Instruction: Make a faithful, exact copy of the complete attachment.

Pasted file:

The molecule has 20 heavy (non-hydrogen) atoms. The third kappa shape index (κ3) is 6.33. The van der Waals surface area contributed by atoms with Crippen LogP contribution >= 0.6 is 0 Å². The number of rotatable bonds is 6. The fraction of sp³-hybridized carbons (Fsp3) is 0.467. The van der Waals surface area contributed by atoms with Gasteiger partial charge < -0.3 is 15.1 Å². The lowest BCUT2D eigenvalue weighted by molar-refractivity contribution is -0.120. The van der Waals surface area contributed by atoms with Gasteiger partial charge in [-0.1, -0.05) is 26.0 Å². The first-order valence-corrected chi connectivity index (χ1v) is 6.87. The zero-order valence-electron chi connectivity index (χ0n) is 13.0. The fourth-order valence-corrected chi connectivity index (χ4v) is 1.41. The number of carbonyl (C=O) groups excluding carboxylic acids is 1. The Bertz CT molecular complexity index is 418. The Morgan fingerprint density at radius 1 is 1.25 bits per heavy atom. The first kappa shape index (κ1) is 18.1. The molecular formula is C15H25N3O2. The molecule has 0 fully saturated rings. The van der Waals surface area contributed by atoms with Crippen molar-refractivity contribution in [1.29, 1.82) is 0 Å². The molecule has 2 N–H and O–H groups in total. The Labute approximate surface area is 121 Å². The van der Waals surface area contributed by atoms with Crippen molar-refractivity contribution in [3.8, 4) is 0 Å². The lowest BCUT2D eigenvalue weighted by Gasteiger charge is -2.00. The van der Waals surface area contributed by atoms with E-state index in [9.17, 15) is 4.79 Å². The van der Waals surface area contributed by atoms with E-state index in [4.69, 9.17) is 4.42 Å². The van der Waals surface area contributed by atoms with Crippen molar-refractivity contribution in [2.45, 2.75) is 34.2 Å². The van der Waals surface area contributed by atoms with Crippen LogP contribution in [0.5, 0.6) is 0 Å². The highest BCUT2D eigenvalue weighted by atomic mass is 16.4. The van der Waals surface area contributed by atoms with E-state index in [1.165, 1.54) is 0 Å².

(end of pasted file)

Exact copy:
The molecule has 20 heavy (non-hydrogen) atoms. The third kappa shape index (κ3) is 6.33. The van der Waals surface area contributed by atoms with Crippen LogP contribution >= 0.6 is 0 Å². The number of rotatable bonds is 6. The fraction of sp³-hybridized carbons (Fsp3) is 0.467. The van der Waals surface area contributed by atoms with Gasteiger partial charge < -0.3 is 15.1 Å². The lowest BCUT2D eigenvalue weighted by molar-refractivity contribution is -0.120. The van der Waals surface area contributed by atoms with Gasteiger partial charge in [-0.1, -0.05) is 26.0 Å². The first-order valence-corrected chi connectivity index (χ1v) is 6.87. The zero-order valence-electron chi connectivity index (χ0n) is 13.0. The fourth-order valence-corrected chi connectivity index (χ4v) is 1.41. The number of carbonyl (C=O) groups excluding carboxylic acids is 1. The Bertz CT molecular complexity index is 418. The Morgan fingerprint density at radius 1 is 1.25 bits per heavy atom. The first kappa shape index (κ1) is 18.1. The molecular formula is C15H25N3O2. The molecule has 0 fully saturated rings. The van der Waals surface area contributed by atoms with Crippen molar-refractivity contribution in [1.29, 1.82) is 0 Å². The molecule has 2 N–H and O–H groups in total. The Labute approximate surface area is 121 Å². The van der Waals surface area contributed by atoms with Crippen molar-refractivity contribution in [3.8, 4) is 0 Å². The lowest BCUT2D eigenvalue weighted by Gasteiger charge is -2.00. The van der Waals surface area contributed by atoms with E-state index in [9.17, 15) is 4.79 Å². The van der Waals surface area contributed by atoms with E-state index in [4.69, 9.17) is 4.42 Å². The van der Waals surface area contributed by atoms with Crippen molar-refractivity contribution in [2.45, 2.75) is 34.2 Å². The van der Waals surface area contributed by atoms with Crippen LogP contribution in [0.5, 0.6) is 0 Å². The highest BCUT2D eigenvalue weighted by atomic mass is 16.4. The van der Waals surface area contributed by atoms with E-state index in [1.165, 1.54) is 0 Å².